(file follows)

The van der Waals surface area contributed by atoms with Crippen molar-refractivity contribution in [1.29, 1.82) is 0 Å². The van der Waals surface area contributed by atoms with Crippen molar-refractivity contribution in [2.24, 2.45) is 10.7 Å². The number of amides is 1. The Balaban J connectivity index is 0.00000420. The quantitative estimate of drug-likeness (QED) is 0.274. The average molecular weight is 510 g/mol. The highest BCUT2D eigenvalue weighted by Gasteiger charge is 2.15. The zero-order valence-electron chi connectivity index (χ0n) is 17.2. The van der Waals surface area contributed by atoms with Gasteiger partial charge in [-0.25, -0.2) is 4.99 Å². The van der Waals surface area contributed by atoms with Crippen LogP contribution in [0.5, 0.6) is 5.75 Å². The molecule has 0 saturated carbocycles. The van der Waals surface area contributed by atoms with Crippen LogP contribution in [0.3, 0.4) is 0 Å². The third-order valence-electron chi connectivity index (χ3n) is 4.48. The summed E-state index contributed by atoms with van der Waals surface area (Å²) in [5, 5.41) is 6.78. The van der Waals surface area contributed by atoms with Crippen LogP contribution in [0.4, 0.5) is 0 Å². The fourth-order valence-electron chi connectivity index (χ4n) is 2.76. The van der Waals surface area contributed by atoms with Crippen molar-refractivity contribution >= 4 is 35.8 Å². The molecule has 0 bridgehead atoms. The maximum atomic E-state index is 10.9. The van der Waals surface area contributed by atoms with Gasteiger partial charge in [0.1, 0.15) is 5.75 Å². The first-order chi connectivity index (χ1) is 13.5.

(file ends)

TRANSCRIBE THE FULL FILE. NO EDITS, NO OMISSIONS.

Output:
The van der Waals surface area contributed by atoms with Crippen molar-refractivity contribution in [1.29, 1.82) is 0 Å². The van der Waals surface area contributed by atoms with Crippen molar-refractivity contribution in [2.24, 2.45) is 10.7 Å². The number of amides is 1. The Balaban J connectivity index is 0.00000420. The quantitative estimate of drug-likeness (QED) is 0.274. The average molecular weight is 510 g/mol. The highest BCUT2D eigenvalue weighted by Gasteiger charge is 2.15. The zero-order valence-electron chi connectivity index (χ0n) is 17.2. The van der Waals surface area contributed by atoms with Gasteiger partial charge in [-0.25, -0.2) is 4.99 Å². The van der Waals surface area contributed by atoms with Crippen LogP contribution in [0.5, 0.6) is 5.75 Å². The molecule has 0 saturated carbocycles. The van der Waals surface area contributed by atoms with Crippen LogP contribution in [0.3, 0.4) is 0 Å². The third-order valence-electron chi connectivity index (χ3n) is 4.48. The summed E-state index contributed by atoms with van der Waals surface area (Å²) in [5, 5.41) is 6.78. The van der Waals surface area contributed by atoms with Crippen LogP contribution in [0.4, 0.5) is 0 Å². The fourth-order valence-electron chi connectivity index (χ4n) is 2.76. The van der Waals surface area contributed by atoms with Crippen molar-refractivity contribution >= 4 is 35.8 Å². The molecule has 0 bridgehead atoms. The maximum atomic E-state index is 10.9. The van der Waals surface area contributed by atoms with Gasteiger partial charge in [0.1, 0.15) is 5.75 Å². The first-order chi connectivity index (χ1) is 13.5.